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Nigel Pizzini: Coping with anxiety in the face of uncertainty

To mark Mental Health Awareness Week which runs from 21-27 September, we caught up with Nigel Pizzini, lecturer in Social Practice and specialist counsellor, about coping with anxiety in the face of the current COVID-19 challenges.

“People may find themselves needing to adjust their thinking about being around others,” says Nigel. “They may worry about over-load or overwhelm or have desires to avoid returning to the same pace or activity of pre-COVID life. Developing confidence and tools to work through these thoughts or fears will assist people to retain a perspective that is not dominated by anxiety or undue stress.”  Here's our interview with him:


Why are people feeling particularly vulnerable at the moment?

“There’s a lot of uncertainty going round at the moment due to COVID-19 and its re-emergence and the different alert level in Auckland– it’s brought about an acute sense of vulnerability.  This year has been more impacted than usual, including a lot of natural phenomenon due to climate change that has brought things back to us, on a personal level – we can feel an unfamiliar level of personal vulneratibility when we do such simple tasks as supermarket shopping; it feels like we are putting ourselves at risk even through simple daily tasks.  We don’t know where it’s going and this makes it hard to plan. The uncertainty is playing on people more – particularly in this second lockdown.  This time it feels so different.  COVID has come back and we’re all facing the reality that it may be around for a long time.”


What are some of the ways that this stress and anxiety is manifesting itself?

“We’re all so different.  For some it’s very stressful; they’re worried about their own immunity and that of family members.  For others, it can amplify what’s already there – for those already suffering from anxiety or depression, this struggle makes it bigger and more worrying.  So how can people deal with that?  Firstly, acknowledge it. It’s understandable that it’s happening.  Name it and acknowledge it and then give yourself some empathy and compassion.”


How can we help ourselves?

“Focus on what you can be genuinely grateful for - often it’s the small things that you can appreciate.  Bring our minds back from being captured by the ‘what ifs’ and possible futures -- the only thing that’s real is what is happening now. Worrying about the future won’t change it.”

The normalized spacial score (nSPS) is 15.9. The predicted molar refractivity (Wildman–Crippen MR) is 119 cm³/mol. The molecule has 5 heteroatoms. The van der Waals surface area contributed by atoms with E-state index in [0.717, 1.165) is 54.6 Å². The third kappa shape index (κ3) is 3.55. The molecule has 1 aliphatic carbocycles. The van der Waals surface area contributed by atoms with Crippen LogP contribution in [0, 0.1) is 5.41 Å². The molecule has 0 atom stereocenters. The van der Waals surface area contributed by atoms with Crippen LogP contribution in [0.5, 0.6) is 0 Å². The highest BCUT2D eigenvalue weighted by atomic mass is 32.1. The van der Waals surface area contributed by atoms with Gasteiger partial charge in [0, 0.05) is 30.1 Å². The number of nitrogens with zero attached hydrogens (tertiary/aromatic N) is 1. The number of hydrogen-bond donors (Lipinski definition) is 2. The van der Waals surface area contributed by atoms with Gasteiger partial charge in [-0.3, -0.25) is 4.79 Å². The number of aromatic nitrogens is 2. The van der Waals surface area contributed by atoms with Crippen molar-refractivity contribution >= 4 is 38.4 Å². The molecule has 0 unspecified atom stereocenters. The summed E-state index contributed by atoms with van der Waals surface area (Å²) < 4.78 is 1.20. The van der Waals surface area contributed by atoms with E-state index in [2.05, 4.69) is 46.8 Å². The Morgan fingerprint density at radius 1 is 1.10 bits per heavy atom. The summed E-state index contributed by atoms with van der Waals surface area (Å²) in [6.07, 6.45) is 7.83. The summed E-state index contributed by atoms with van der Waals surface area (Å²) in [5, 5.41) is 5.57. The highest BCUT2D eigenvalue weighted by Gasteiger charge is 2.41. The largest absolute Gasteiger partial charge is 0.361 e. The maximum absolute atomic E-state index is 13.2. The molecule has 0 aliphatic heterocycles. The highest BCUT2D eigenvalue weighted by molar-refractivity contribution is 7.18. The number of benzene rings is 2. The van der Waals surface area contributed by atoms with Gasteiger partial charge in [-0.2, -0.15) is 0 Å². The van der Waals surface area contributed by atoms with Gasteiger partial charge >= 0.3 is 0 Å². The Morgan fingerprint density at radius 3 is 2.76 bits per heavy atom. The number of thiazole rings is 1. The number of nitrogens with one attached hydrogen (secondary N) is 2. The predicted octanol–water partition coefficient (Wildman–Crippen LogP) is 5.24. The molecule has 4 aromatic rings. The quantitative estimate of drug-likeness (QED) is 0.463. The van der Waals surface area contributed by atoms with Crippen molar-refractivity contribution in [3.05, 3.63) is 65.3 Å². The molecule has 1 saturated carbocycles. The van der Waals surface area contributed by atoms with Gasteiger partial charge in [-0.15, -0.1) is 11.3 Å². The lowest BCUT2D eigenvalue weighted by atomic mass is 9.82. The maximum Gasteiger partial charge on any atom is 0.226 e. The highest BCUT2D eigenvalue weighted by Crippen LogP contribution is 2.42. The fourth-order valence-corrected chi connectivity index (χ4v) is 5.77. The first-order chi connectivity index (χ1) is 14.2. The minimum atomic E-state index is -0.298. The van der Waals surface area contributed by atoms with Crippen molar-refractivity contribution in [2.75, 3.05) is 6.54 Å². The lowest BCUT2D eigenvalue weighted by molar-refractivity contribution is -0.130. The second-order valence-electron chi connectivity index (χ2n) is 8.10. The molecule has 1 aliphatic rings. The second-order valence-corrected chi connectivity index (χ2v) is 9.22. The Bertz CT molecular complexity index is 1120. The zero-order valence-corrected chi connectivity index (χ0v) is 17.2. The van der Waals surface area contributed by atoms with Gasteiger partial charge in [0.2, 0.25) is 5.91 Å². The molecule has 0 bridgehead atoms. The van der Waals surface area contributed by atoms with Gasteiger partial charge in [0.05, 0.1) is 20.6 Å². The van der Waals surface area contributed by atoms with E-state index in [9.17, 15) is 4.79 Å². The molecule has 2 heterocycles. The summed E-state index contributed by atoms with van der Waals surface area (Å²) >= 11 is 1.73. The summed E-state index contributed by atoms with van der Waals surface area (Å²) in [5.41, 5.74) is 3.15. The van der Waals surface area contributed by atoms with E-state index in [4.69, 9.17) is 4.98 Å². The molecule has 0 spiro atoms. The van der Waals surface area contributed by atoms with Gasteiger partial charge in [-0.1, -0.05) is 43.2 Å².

• Exercise is great as a stress relief. Try and get outside for a walk once a day
  • Try and switch off from work when your work day is over
  • Plenty of sleep and a balaced diet is also good for maintaining equilibrium
  • Maintain perspective –  try not to get caught up in the small stuff or captured by fears
  • Seek help if needed: We need to challenge the stigma - asking for help is a commitment to connection and support
  • Celebrate your achievements – feel a sense of accomplishment in the small things


What about people who’re feeling lonely or alone?

“The very act of being around other people can feel like putting ourselves at risk – we’ve never had that feeling before.  People are wanting to isolate.  If people are troubled by feeling isolated, there are some opportunities online.  Seek out some forums that are positive; turn to those things that interest you and seek to connect with others who share the same interests.  Find like-minded people.  Get to know your neighbours.  Pets are great for companionship and can bring a sense of connection and empathy -- consider contacting the SPCA about adoption or re-homing.”

“Volunteering our time is wonderful for a sense of self-worth and purpose.  You could do that from home – offer to organise events, do things for people online.  Food banks, church groups, just being on the other end of the phone for someone – all are a way of connecting.”


Will levels of stress abate once the alert levels decrease?

“This has been a unique Auckland experience this time around.  Will we be shunned by the rest of the country when we travel? As case numbers decrease, so the level of risk decreases. Despite needing to remain vigilant, there’ll be a sense of returning to some sense of normalcy and that sense of anxiety will gradually ease.  Being able to move more freely and regain some of our regular activities will help.  But there will be long-term repercussions for some – with anxiety caused through job losses and financial worries.”

“There’s always going to be a lingering fear now that a new cluster will spring up -- that it’ll appear out of the blue, so we do need to maintain some respect for this virus.  We’ve got to learn to live with it but not to let it stress us out – By all means, take precuations and be sensible, but don’t let it withhold us from our daily lives and activities.”


Nigel has his own practice, Narrative Pathways, specialising in counselling for boys, teenagers, men and families and is a Member registered with the New Zealand Association of Counsellors (MNZAC).  He lectures in Social Practice at Unitec’s Waitākere campus.

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